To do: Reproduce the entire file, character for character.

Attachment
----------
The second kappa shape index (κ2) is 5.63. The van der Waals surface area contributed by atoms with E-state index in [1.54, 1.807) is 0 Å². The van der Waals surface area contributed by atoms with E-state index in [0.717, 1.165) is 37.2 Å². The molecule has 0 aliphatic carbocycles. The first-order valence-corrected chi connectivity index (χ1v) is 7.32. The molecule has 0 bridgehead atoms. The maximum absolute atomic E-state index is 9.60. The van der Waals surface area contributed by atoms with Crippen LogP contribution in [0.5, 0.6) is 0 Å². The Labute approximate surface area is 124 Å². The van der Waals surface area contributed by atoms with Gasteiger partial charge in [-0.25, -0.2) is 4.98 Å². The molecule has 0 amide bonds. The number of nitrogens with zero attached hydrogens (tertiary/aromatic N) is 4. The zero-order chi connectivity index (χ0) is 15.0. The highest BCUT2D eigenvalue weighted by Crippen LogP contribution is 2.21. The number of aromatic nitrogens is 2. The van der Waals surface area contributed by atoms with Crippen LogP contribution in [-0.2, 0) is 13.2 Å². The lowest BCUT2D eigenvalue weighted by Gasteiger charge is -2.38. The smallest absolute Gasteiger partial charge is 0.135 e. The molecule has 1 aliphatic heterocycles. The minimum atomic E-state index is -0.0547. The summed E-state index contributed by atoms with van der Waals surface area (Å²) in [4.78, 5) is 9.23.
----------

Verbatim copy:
The second kappa shape index (κ2) is 5.63. The van der Waals surface area contributed by atoms with E-state index in [1.54, 1.807) is 0 Å². The van der Waals surface area contributed by atoms with E-state index in [0.717, 1.165) is 37.2 Å². The molecule has 0 aliphatic carbocycles. The first-order valence-corrected chi connectivity index (χ1v) is 7.32. The molecule has 0 bridgehead atoms. The maximum absolute atomic E-state index is 9.60. The van der Waals surface area contributed by atoms with Crippen LogP contribution in [0.5, 0.6) is 0 Å². The Labute approximate surface area is 124 Å². The van der Waals surface area contributed by atoms with Gasteiger partial charge in [-0.25, -0.2) is 4.98 Å². The molecule has 0 amide bonds. The number of nitrogens with zero attached hydrogens (tertiary/aromatic N) is 4. The zero-order chi connectivity index (χ0) is 15.0. The highest BCUT2D eigenvalue weighted by Crippen LogP contribution is 2.21. The number of aromatic nitrogens is 2. The van der Waals surface area contributed by atoms with Crippen LogP contribution in [-0.2, 0) is 13.2 Å². The lowest BCUT2D eigenvalue weighted by Gasteiger charge is -2.38. The smallest absolute Gasteiger partial charge is 0.135 e. The molecule has 1 aliphatic heterocycles. The minimum atomic E-state index is -0.0547. The summed E-state index contributed by atoms with van der Waals surface area (Å²) in [4.78, 5) is 9.23.